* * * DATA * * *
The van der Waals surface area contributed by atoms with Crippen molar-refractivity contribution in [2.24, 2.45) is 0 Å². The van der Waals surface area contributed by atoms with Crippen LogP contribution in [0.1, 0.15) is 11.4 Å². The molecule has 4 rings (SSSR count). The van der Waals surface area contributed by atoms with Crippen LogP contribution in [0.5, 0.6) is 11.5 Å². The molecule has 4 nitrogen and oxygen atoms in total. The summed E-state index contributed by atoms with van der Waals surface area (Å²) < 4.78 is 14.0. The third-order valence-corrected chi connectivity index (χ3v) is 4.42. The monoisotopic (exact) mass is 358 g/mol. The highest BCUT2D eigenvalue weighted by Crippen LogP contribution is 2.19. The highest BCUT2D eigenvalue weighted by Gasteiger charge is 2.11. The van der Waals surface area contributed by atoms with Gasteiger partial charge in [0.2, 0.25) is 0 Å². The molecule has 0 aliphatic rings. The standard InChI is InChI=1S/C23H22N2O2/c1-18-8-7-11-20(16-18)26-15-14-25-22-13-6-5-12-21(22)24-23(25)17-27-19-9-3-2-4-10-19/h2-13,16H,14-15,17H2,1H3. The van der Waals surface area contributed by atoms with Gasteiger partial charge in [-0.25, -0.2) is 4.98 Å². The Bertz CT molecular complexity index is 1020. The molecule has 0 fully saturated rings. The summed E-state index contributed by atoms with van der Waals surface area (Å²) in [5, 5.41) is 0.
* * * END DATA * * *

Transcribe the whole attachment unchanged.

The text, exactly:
The van der Waals surface area contributed by atoms with Crippen molar-refractivity contribution in [2.24, 2.45) is 0 Å². The van der Waals surface area contributed by atoms with Crippen LogP contribution in [0.1, 0.15) is 11.4 Å². The molecule has 4 rings (SSSR count). The van der Waals surface area contributed by atoms with Crippen LogP contribution in [0.5, 0.6) is 11.5 Å². The molecule has 4 nitrogen and oxygen atoms in total. The summed E-state index contributed by atoms with van der Waals surface area (Å²) < 4.78 is 14.0. The third-order valence-corrected chi connectivity index (χ3v) is 4.42. The monoisotopic (exact) mass is 358 g/mol. The highest BCUT2D eigenvalue weighted by Crippen LogP contribution is 2.19. The highest BCUT2D eigenvalue weighted by Gasteiger charge is 2.11. The van der Waals surface area contributed by atoms with Gasteiger partial charge in [0.2, 0.25) is 0 Å². The molecule has 0 aliphatic rings. The standard InChI is InChI=1S/C23H22N2O2/c1-18-8-7-11-20(16-18)26-15-14-25-22-13-6-5-12-21(22)24-23(25)17-27-19-9-3-2-4-10-19/h2-13,16H,14-15,17H2,1H3. The van der Waals surface area contributed by atoms with Gasteiger partial charge in [-0.25, -0.2) is 4.98 Å². The Bertz CT molecular complexity index is 1020. The molecule has 0 fully saturated rings. The summed E-state index contributed by atoms with van der Waals surface area (Å²) in [5, 5.41) is 0.